The Murder of Betty Gore


On June 13, 1980, Allan Gore left for a business trip to St. Paul, Minnesota. Betty always hated to be left alone and was upset when her husband left. Allan called her from the Dallas airport before boarding his plane, but she didn’t answer. That evening, he arrived at the hotel in St. Paul, and continued to call, and soon began to worry something was wrong. He then called his neighbor, Richard Parker, asking him to go check on her as well as Candy, who was babysitting the Gores’ daughter, Alisa.

He also enlisted the help of another neighbor, Jerry McMahan, who then called Lester Gayler to go over to the house with him. The three men realized the front door was unlocked and cautiously entered, calling out for Betty. One of them saw blood on the bathroom floor, then heard the wailing of the Gore’s infant daughter in her crib. Lester was the first to spot the massive amount of blood on the floor of the utility room, while Jerry assumed she’d taken her own life with a gun after getting a glimpse.

It was later determined that Betty was hit with an ax dozens of times, with a majority of those blows to the head. The murder weapon was left at the scene, along with bloody fingerprints and a small footprint. The ax-wielding killer attempted to clean up in the bathroom and left hair in the shower drain. Investigators also found a newspaper open to an article on Stanley Kubrick’s “The Shining,” which was released May 23rd. Equally eerie, the first installment in the “Friday the 13th” franchise was also just released on May 9th and Betty’s death landed on Friday the 13th.

The Investigation


Allan Gore was in shock when he’d heard Betty had taken her own life, but he was even more so after it was determined she’d been murdered with an ax. But investigators, along with Betty’s family, were allegedly suspicious that Allan wasn’t more distraught. The quaint town of Wylie never suspected anyone in their community could commit such a heinous act and feared that an ax-wielding maniac was on the loose. But law enforcement and the medical examiner believed the murder to be more intimate; the killer was more likely someone she knew.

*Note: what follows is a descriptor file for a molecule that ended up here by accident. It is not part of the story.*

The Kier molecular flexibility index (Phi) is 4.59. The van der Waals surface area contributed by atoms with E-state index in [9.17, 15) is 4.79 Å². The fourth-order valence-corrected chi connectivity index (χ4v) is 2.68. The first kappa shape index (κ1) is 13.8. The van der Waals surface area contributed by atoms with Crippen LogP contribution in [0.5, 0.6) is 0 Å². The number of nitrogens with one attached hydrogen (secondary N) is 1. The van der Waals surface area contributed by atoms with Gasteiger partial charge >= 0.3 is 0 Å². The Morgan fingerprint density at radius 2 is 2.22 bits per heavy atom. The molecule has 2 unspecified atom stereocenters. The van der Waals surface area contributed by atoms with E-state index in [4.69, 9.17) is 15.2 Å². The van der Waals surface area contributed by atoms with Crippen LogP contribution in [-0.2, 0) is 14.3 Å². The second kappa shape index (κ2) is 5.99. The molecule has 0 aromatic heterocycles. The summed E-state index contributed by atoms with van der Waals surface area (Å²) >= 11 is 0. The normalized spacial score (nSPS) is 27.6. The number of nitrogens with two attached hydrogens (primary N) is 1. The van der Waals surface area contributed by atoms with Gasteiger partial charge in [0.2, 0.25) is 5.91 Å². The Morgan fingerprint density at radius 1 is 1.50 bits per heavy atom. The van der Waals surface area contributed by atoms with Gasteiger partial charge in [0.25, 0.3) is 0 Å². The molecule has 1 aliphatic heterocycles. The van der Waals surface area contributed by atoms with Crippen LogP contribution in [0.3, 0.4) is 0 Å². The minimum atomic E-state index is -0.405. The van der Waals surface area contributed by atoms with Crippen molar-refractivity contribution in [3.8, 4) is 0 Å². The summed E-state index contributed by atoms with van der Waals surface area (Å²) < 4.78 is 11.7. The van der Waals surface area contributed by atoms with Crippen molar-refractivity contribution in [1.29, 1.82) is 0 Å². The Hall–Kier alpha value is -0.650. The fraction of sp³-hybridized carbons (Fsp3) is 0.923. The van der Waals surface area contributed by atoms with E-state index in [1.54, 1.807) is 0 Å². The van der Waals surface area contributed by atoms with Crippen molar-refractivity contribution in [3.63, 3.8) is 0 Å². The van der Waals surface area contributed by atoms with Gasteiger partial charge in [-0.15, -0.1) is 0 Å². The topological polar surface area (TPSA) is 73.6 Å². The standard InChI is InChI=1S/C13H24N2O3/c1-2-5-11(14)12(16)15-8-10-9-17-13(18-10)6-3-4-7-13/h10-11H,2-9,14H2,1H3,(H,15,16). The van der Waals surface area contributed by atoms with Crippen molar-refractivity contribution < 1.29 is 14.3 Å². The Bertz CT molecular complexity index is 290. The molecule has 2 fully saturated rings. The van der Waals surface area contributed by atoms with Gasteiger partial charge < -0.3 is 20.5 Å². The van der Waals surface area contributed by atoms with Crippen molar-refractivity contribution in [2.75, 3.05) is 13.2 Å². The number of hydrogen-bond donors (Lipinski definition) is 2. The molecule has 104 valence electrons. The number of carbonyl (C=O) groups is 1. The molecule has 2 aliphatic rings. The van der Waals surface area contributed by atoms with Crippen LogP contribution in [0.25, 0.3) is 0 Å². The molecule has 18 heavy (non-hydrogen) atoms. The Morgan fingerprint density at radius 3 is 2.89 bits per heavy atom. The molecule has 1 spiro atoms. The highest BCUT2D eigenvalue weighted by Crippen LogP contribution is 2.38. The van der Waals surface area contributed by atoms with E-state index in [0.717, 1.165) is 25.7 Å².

On the morning Betty was killed, one of Alisa’s friends in the neighborhood reportedly knocked on the door of the Gores’ house but didn’t receive a reply. The girl told police that she saw Mrs. Montgomery leave their residence around 11a.m. Since Candy seemed to be the last person to see Betty alive, she was brought in for questioning on June 15.

After Betty’s funeral on June 16, Allan was interviewed by investigators and his alibi was confirmed. The next day, he called to confess he’d had an affair with one of their church friends — Candy Montgomery — that ended about seven months prior. That’s when investigators ran Candy’s prints and found that they matched the ones found at the crime scene. And on June 27, Candy was arrested and charged with Betty’s murder.